I want to introduce you to Bill Fowler. I went to school with his daughter, Deanna and I found out about her dad’s inspiring adventure from a recent facebook post. I immediately messaged her to see if Bill would be willing to be interviewed. His answers will inspire and encourage you to make a difference however you can.
Why are you bicycling across America?
Many years ago, I lost my wife and soul mate to cancer. It devastated me. Faith, friends and two small children that needed a father even more than before were the only thing that pulled me through. Years later, God blessed me with another wonderful wife and soul mate. I have even more children and nine grandchildren. Even with all of these blessings, I carry a scar on my heart that is tender beyond belief.
As much as my loss hurt, I cannot imagine what the loss of a child would be like for a parent. Now my son and daughter-in-law face the very real probability of the loss of their son, Logan, to Duchenne muscular dystrophy. I cannot not sit idly by, facing the loss of my grandson.
Why is your cause so important to you?
There are approximately 30,000 youth that die each year from Duchenne muscular dystrophy and they often die before they are mature enough to have a voice. If I do something bold and daring enough, maybe I can help in being in voice for them. We have cured many diseases. Duchenne’s can be cured also.
Where did you get the idea to cycle solo across America?
There are walks, runs, rides and such all the time for good causes. I wouldn’t begin to know how to organize one of these. However, I thought that if I did something bold and daring enough, it could fire the imagination and accomplish something useful in the fight against Duchenne’s. An old man riding 500 miles? That seemed too short! Ohio to the east coast? Half of a continent still seemed too short. I decided to go all the way across – and to add to the challenge – to go solo.
How did you prepare for your trip?
I began training in January, six months prior to departure, using a three-phased approach. Phase One was conditioning. I used a cross training workout, with a heavy emphasis on cycling. At first, I trained one hour a day, three days a week. Eventually, I increased this to two hours a day, five days a week. I knew that I wouldn’t be as strong as I needed to be, but I planned to start slow and increase my efforts as I built up my strength. Phase Two was knowledge. I read numerous books, blogs, and articles from others who had done similar trips. Phase Three was putting a plan together for the journey based on what I knew and what I wanted to accomplish. Phase Three has changed numerous times and continues to evolve even as I travel.
How long do you plan on being gone?
My original plan was to be on the road for about 8 to 9 weeks. At my current rate, it looks like it might be more like 10 to 11 weeks, but I’m getting faster and the road conditions are improving.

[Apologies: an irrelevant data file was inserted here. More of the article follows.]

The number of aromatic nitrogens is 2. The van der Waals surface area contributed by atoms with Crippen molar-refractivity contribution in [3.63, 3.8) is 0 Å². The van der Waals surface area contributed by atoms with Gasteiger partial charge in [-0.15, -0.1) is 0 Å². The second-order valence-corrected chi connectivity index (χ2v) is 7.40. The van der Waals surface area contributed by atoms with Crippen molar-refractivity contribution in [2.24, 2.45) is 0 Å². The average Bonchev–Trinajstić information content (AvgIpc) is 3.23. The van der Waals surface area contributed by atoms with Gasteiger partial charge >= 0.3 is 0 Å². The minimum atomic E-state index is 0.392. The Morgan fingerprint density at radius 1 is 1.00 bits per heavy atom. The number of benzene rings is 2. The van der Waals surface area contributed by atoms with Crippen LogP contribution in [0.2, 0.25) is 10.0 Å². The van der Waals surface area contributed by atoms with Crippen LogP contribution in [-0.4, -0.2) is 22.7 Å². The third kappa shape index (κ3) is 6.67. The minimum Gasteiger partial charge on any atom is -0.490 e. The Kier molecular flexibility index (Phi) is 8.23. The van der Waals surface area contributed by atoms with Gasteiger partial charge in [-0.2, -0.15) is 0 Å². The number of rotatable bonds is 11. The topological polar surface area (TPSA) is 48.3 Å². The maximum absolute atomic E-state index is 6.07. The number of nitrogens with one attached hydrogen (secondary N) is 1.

What do you hope you accomplish?
My hope is to raise over $100,000 for Duchenne muscular dystrophy causes and to raise awareness of this disease that affects over a quarter of a million people.
What obstacles did you have to overcome to start your journey?
I had to find the courage to say to the world that I was going to do this, even though I wasn’t sure I could. And I had to leave my wife with a heavy load and tremendous anxiety. I worked hard to leave her with as light a burden as possible before my departure.
What challenges have you encountered on the road?
I’ve encountered hours of physical exertion so intense that it left me unable to eat. Cycling up mountains in 100 degree temperatures with no ability to stop, put me close to heat exhaustion. I’ve had several incidents where I ran out of water and didn’t know where or when I would find more. I’ve had hundreds motor vehicles passing too close for safety. I’ve experienced loneliness such as I haven’t felt in years. Finally, I’ve worried about whether I’m a worthy voice for the thousands afflicted with Duchenne muscular dystrophy.
What have been some of your most memorable experiences so far on your trip?
- Finding numerous encouraging messages waiting for me after a particularly difficult 2-day ride.
- The smell of the cool air while I ride towards the sun as it slowly lights up the eastern sky.
- The view from mountain tops that I felt I might never reach.
- My grandson saying I was his hero.
What have you learned about yourself during this journey?
I have learned that even though age has softened my body, mentally, I can be as strong or stronger than I have ever been. It has also reinforced my knowledge that, with God’s blessings, nothing is impossible when people pull together.
What have you learned about the people you’ve met along the way?
I knew that I would meet some wonderful people during the course of my cycling trip. However, the kindness and generosity of people that I’ve met has been unbelievable. One person responding to my blog said that my stories had restored their faith in the goodness of people.
What advice would you give to someone who wants to raise awareness for a cause?
Even at my advanced age, I feel more confident in my ability to meet the physical challenges than in my ability to raise awareness for a cause. With that said, I’d recommend having a good story and sharing it far and wide. It’s important to recruit and use help – friends, family, organizations and such. It’s also helpful to have a website and a blog and to use social media, flyers and business cards. Last, but not least, prayers.
How can someone connect with you on social media?
Easy! People can read more about the trip on my website grampsbicyclingamerica.com. They can also find me on Facebook and Twitter or can email me directly at firstname.lastname@example.org.